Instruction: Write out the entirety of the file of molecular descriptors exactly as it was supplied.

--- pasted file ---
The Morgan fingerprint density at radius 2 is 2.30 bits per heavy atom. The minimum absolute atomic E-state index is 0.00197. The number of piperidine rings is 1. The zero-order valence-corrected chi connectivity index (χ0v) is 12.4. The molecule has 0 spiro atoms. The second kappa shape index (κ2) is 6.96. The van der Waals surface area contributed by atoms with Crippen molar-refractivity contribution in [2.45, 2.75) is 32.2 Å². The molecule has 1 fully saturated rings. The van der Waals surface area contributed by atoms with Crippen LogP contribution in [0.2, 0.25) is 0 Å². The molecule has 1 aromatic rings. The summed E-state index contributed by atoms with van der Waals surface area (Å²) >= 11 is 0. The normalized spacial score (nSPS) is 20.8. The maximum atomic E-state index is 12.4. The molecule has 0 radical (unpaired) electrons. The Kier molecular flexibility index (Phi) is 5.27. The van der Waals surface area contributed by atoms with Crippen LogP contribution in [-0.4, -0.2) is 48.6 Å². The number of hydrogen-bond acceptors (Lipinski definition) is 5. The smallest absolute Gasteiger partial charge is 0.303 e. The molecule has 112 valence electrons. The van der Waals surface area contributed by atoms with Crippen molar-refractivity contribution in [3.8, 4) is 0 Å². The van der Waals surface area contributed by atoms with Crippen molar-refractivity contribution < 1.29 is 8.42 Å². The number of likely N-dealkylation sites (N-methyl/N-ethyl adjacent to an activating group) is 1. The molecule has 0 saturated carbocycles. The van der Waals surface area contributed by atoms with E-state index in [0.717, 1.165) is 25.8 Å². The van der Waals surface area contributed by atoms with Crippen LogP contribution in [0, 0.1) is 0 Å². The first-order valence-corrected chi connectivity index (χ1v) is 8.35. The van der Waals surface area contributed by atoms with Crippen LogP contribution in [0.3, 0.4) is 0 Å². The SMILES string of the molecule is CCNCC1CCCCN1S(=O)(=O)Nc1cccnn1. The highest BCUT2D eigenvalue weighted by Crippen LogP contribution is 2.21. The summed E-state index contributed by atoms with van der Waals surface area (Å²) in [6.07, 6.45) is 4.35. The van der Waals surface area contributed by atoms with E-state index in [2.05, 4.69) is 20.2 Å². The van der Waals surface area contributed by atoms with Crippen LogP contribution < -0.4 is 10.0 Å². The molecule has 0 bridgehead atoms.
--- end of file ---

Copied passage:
The Morgan fingerprint density at radius 2 is 2.30 bits per heavy atom. The minimum absolute atomic E-state index is 0.00197. The number of piperidine rings is 1. The zero-order valence-corrected chi connectivity index (χ0v) is 12.4. The molecule has 0 spiro atoms. The second kappa shape index (κ2) is 6.96. The van der Waals surface area contributed by atoms with Crippen molar-refractivity contribution in [2.45, 2.75) is 32.2 Å². The molecule has 1 fully saturated rings. The van der Waals surface area contributed by atoms with Crippen LogP contribution in [0.2, 0.25) is 0 Å². The molecule has 1 aromatic rings. The summed E-state index contributed by atoms with van der Waals surface area (Å²) >= 11 is 0. The normalized spacial score (nSPS) is 20.8. The maximum atomic E-state index is 12.4. The molecule has 0 radical (unpaired) electrons. The Kier molecular flexibility index (Phi) is 5.27. The van der Waals surface area contributed by atoms with Crippen LogP contribution in [-0.4, -0.2) is 48.6 Å². The number of hydrogen-bond acceptors (Lipinski definition) is 5. The smallest absolute Gasteiger partial charge is 0.303 e. The molecule has 112 valence electrons. The van der Waals surface area contributed by atoms with Crippen molar-refractivity contribution in [3.8, 4) is 0 Å². The van der Waals surface area contributed by atoms with Crippen molar-refractivity contribution < 1.29 is 8.42 Å². The number of likely N-dealkylation sites (N-methyl/N-ethyl adjacent to an activating group) is 1. The molecule has 0 saturated carbocycles. The van der Waals surface area contributed by atoms with E-state index in [0.717, 1.165) is 25.8 Å². The van der Waals surface area contributed by atoms with Crippen LogP contribution in [0, 0.1) is 0 Å². The first-order valence-corrected chi connectivity index (χ1v) is 8.35. The van der Waals surface area contributed by atoms with Crippen LogP contribution in [0.3, 0.4) is 0 Å². The SMILES string of the molecule is CCNCC1CCCCN1S(=O)(=O)Nc1cccnn1. The highest BCUT2D eigenvalue weighted by Crippen LogP contribution is 2.21. The summed E-state index contributed by atoms with van der Waals surface area (Å²) in [6.07, 6.45) is 4.35. The van der Waals surface area contributed by atoms with E-state index in [2.05, 4.69) is 20.2 Å². The van der Waals surface area contributed by atoms with Crippen LogP contribution < -0.4 is 10.0 Å². The molecule has 0 bridgehead atoms.